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Best way to serve an English pork pie.

r
rsanders99 Apr 30, 2013 01:55 PM

After reading an article in the NY Times, I ordered pork pies, bangers and English bacon from the New England Pork Pie Co.. They say to serve the pie at room temperature with HP Brown Sauce or English mustard. Does anyone know if that sounds right? It sounds like a pate en croute. Anyone have any ideas?

  1. Athena Apr 30, 2013 02:39 PM

    I like pickled onions with pork pie, not so much HP sauce - I don't want anything that strong getting in the way of the deliciousness of the pastry/jelly/pork - the crunch of English pickled onions is good though, maybe a little smear of Coleman's mustard too, but most of the time just on its own. And definitely room temp.

    1 Reply
    1. re: Athena
      MsMaryMc May 3, 2013 11:53 PM

      Perfect. And if you don't care so much for the beer, a nice pint of a dry English cider would be lovely with the pork. Aspall's is a very good choice.

    2. j
      JudiAU Apr 30, 2013 03:12 PM

      That sounds right although the condiments are strictly optional. Pies are delish but can be on the heavy side. I'd pair it with salad and some pickles and a fruit dessert.

      1. q
        Querencia Apr 30, 2013 03:20 PM

        With mustard, beer, and a televised ball game.

        1. w
          wattacetti Apr 30, 2013 04:02 PM

          Piccalilli and a pint?

          3 Replies
          1. re: wattacetti
            Paprikaboy Apr 30, 2013 11:42 PM

            Piccalilli and a pint is definitely the way to go.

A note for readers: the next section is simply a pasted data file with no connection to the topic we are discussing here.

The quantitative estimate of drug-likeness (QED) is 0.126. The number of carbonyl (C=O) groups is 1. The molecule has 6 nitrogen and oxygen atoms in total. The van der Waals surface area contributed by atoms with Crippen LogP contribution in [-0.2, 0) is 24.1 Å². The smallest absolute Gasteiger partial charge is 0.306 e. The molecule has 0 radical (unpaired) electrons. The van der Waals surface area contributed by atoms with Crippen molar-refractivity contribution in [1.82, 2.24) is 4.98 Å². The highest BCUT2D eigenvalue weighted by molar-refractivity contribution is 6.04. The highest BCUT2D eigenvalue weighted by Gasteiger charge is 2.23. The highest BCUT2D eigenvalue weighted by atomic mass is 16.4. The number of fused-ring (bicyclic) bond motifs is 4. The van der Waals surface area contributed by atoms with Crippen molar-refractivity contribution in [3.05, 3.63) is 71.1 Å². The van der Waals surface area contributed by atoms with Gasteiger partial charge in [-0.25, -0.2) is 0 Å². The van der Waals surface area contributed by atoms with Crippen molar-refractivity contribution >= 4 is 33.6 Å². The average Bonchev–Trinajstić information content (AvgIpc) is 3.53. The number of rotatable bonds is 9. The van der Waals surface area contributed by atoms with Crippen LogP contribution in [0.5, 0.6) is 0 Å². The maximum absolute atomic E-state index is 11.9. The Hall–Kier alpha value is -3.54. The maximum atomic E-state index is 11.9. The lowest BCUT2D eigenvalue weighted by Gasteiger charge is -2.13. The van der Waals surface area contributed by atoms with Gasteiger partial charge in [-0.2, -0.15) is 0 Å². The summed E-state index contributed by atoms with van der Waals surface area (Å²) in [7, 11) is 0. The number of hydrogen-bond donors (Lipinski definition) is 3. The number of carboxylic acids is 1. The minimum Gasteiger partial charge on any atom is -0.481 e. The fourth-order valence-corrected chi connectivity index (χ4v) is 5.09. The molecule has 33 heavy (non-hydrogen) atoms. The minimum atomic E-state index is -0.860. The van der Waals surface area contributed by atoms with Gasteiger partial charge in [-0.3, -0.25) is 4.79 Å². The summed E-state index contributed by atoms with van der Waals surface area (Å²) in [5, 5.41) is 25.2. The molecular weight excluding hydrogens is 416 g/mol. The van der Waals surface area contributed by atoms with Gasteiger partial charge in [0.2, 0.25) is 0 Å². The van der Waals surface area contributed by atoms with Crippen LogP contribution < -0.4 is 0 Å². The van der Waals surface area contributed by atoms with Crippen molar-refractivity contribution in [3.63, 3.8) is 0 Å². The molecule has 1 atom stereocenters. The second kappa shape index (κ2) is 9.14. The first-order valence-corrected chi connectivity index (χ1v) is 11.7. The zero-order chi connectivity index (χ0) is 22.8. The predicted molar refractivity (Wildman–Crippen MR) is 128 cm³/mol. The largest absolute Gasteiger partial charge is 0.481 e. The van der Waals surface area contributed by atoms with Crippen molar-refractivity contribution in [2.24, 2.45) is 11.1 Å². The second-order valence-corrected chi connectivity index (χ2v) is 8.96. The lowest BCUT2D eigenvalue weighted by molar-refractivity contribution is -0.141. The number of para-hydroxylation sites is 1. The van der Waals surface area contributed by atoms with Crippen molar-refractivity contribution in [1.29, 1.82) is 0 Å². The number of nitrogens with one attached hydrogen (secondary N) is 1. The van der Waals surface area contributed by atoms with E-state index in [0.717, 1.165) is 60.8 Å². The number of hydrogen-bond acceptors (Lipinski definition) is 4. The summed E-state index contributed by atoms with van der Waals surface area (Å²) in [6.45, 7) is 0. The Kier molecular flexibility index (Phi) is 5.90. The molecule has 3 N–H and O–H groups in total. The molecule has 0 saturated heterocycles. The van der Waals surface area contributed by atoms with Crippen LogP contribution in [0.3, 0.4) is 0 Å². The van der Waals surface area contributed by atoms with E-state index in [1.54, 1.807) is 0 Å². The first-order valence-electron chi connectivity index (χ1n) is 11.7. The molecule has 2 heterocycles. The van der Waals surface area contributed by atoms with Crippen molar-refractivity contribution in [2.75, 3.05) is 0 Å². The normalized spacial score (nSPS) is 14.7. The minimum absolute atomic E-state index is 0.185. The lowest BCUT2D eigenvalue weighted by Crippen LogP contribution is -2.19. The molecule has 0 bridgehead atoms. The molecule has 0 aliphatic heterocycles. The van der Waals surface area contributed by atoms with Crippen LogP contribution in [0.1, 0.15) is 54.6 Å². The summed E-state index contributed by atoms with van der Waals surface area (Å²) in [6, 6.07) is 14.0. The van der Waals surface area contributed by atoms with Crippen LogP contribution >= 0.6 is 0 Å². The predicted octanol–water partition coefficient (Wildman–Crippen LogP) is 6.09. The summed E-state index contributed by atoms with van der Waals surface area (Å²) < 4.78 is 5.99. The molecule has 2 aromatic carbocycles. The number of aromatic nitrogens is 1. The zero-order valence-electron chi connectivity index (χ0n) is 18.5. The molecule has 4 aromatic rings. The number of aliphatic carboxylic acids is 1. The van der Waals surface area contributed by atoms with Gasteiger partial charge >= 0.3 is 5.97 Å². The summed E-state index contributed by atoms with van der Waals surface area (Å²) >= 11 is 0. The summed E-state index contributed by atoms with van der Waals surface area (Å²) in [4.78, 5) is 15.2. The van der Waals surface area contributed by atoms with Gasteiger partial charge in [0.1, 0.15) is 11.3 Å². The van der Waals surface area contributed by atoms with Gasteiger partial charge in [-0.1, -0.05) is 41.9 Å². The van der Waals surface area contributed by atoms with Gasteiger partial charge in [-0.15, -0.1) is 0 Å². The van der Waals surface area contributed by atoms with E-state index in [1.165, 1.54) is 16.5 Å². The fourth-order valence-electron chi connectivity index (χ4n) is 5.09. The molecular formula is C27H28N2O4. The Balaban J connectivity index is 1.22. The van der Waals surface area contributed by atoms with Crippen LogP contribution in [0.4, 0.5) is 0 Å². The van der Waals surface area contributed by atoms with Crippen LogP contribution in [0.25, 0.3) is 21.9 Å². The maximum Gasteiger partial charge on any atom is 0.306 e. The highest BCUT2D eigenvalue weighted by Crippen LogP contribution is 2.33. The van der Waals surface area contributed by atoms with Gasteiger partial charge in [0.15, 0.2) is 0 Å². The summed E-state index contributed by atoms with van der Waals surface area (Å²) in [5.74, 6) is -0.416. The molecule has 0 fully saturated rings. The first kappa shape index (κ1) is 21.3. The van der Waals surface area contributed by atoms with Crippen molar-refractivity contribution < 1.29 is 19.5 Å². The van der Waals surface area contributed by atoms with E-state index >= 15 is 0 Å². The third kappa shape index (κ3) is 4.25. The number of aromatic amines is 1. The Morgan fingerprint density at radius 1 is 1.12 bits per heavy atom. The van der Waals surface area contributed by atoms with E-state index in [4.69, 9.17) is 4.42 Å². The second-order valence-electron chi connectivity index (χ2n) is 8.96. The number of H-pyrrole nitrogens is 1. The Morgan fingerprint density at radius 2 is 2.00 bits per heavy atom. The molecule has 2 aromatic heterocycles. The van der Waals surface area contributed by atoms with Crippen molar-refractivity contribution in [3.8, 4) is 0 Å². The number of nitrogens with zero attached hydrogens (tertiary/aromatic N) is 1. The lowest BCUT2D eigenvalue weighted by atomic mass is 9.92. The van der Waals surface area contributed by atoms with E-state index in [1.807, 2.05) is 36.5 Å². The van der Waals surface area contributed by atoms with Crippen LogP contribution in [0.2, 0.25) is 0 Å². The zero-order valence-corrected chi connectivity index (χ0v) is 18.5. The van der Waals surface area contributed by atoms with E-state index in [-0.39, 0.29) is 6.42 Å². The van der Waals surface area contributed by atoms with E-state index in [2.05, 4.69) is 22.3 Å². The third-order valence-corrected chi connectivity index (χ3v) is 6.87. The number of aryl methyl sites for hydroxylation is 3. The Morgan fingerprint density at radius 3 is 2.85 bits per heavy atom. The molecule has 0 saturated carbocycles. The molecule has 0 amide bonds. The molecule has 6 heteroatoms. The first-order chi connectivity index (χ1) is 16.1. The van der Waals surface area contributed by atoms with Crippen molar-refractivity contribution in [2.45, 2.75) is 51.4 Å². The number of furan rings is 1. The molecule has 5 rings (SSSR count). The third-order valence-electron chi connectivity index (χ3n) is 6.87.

For me it's a Mrs Kings Melton Mowbray pork pie and a pint of Timothy Taylors Landlord. Not sure how available this beer is in the US but Goose Island Honkers would be a good match.
            Also agree that the pie should be at room temp.

            1. re: Paprikaboy
              h
              Harters May 2, 2013 07:54 AM

              I'm a pickled onion sort of bloke when it comes to pie accompaniments. English mustard or piccallili are OK if youre eating with knife and fork, but poor substitutes generally for the onions, particularly if youre just picking up the pie to eat.

              1. re: Harters
                Paprikaboy May 2, 2013 01:45 PM

                That's a very good point H, but you know I'm a soft southerner who wouldn't dream of eating a pie by hand!

          2. o
            onrushpam Apr 30, 2013 04:24 PM

            Eaten out-of-hand, from the boot of the car on a coursing field in England, accompanied by good friends, great dogs and a little sip of homemade sloe gin! Sadly, those days are gone. :-(

            1. JungMann Apr 30, 2013 08:20 PM

              Best way to serve an English pork pie is to me. Barring that, I consume my pork pies out of hand and plain. The crunch of the lip of the pie followed by the soft jelly and the inviting give of the pork need no adulteration. Mustard might be an interesting addition, but unnecessary.

              The grease of a hot, juicy banger, however, cries out for HP sauce. If I'm making a sandwich, I might also use mustard or Branston pickle, but on a breakfast plate, bangers, eggs and streaky bacon. If you have back bacon, it is leaner than streaky bacon and can be served up like breakfast ham (include grilled tomatoes) or in sandwiches. Also a nice alternative to wrapping game and lean meats in streaky bacon.

              1. c
                calumin May 2, 2013 03:27 PM

                Pork pie. Definitely an acquired taste. Kind of like eel & mash.

                1 Reply
                1. re: calumin
                  h
                  Harters May 3, 2013 12:50 AM

                  Although whilst eel & mash is very much a niche product in London these days, pork pies are made in their many millions and enjoyed throughout the country. Even my village baker makes their own.

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